Monday, 28 May 2012

I only popped out to buy bread

You'd think that walking down the hill to the village shop early in the morning to get bread would be pretty non-eventful.   It's impossible to get there and back without passing village women busy sweeping their yards or milking their cows, who always stop what they are doing to say good morning, to ask how you are, where you are going and what for.

I've long since got used to this.  Most people would think these women are nosy.  They are a bit, but mostly they are just interested in the only foreigner for miles around.  I think they wonder if my life is completely different to theirs, that maybe I'm off to do something exciting.  They look a little disappointed when I say I'm going to the shop to buy bread.  It can sometimes feel like I'm living in a goldfish bowl.  But I don't dislike it.

Dursune next door was milking her cows when I left the house.  I asked if she wanted me to get her bread which she did.  On the way down the hill I met the man who regularly brings his flock of sheep up to the hill behind our house to graze.  This man has adopted a little street dog which he calls Tony.  I think he is hoping Tony will become a sheepdog.  Tony has different ideas.  He was more interested in rushing up to me for a bit of attention (probably because I give him the odd chewstick when he's passing my gate).  Hence the sheep just ran riot...eventually being called back by the man, and completely surrounding me.  The man tried to get Tony to encourage the sheep to move, but Tony just shot off up the hill.  The man just shrugged and smiled and eventually moved the sheep himself.

Having bought bread and started the climb back up the hill, I found myself complete blocked by a cow in a narrow part of the lane.  She absolutely refused to budge.  Her owner, with two other cows were further up the lane and she hadn't realised that this one wasn't following her.  I called out to her and she called the cow, who still refused to move.  So I had no choice but to grab the rope around the cow's neck..give her a good pull...and lead her up to her owner.

Finally I reached home and gave Dursune her bread.  Money never changes hands with me and my neighbours.  She handed me 4 eggs newly laid by one of her hens.  I pick up simits for her whenever I go to Milas.  I give her vegetables when Mr A buys too much.  She gives me olive oil and eggs.  I love it that bartering is still thriving in this village.  Even the shopkeeper, who had no small change  when I bought my bread, gave me 4 boxes of matches instead.  I don't need matches but it was that or Turkish chewing gum which is vile.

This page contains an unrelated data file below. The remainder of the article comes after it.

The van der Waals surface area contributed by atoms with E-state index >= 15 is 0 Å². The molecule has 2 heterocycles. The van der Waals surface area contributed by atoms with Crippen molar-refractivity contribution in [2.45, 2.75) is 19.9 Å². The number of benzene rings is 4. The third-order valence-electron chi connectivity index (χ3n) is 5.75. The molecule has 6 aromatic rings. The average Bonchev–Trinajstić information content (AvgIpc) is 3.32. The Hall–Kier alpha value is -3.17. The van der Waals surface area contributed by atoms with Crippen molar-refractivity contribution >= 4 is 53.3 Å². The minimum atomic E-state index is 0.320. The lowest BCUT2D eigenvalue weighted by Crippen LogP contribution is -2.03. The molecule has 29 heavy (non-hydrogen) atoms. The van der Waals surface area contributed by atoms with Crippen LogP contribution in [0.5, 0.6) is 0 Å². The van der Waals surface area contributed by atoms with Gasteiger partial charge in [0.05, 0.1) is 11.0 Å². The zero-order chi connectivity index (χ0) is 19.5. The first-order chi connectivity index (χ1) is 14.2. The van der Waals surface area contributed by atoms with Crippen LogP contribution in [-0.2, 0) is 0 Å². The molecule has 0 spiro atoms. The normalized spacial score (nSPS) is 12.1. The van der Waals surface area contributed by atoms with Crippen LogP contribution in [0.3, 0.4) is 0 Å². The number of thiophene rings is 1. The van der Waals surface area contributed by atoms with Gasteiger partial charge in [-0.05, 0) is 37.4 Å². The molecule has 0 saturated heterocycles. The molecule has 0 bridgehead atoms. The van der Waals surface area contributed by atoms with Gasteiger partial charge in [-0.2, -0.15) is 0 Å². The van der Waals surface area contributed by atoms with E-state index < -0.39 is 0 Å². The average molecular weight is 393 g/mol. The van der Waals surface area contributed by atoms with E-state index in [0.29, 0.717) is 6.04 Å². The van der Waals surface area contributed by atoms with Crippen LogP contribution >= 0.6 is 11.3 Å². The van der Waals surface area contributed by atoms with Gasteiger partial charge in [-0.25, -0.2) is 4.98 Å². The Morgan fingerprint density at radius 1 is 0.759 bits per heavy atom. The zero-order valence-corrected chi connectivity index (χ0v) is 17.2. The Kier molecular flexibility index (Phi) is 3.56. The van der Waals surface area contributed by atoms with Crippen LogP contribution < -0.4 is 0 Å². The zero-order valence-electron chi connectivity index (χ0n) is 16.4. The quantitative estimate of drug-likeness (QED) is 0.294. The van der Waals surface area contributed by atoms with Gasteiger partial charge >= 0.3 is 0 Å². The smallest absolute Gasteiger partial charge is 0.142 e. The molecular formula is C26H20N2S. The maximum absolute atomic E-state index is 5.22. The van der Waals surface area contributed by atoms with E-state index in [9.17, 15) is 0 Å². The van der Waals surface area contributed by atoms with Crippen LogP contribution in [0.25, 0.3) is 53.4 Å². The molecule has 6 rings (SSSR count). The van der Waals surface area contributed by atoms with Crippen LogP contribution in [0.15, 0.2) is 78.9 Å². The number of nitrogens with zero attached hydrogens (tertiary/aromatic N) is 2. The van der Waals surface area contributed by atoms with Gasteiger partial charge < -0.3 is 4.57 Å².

Who would have thought that popping out to buy bread could be such an adventure!





19 comments:

  1. Bartering is a good way of life..... provided you don't get matches!
    I would be scared of the cows.... city girl that I am & no way would I go close to one!
    You live an exciting life.
    Maggie X

    Nuts in May

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    1. I was a little wary of the cows before I came to this village Maggie, but you can't really avoid them. They are more placid than I thought they would be.

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  2. Just lovely, Ayak. Long may you have such adventures as you go to buy bread - and that wonderful arrangements you have with your neighbours also lasts indefinitely. Axxx

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    1. This arrangement works well Annie. There's no embarrassment when someone doesn't have money. They always have something to share...or even if they don't, it doesn't matter!

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  3. What a wonderful picture of a morning in your life in Turkey...how much nicer than living in a flat by the seaside...

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    1. I think so Fly. It's not everyone's cup of tea, but it suits me!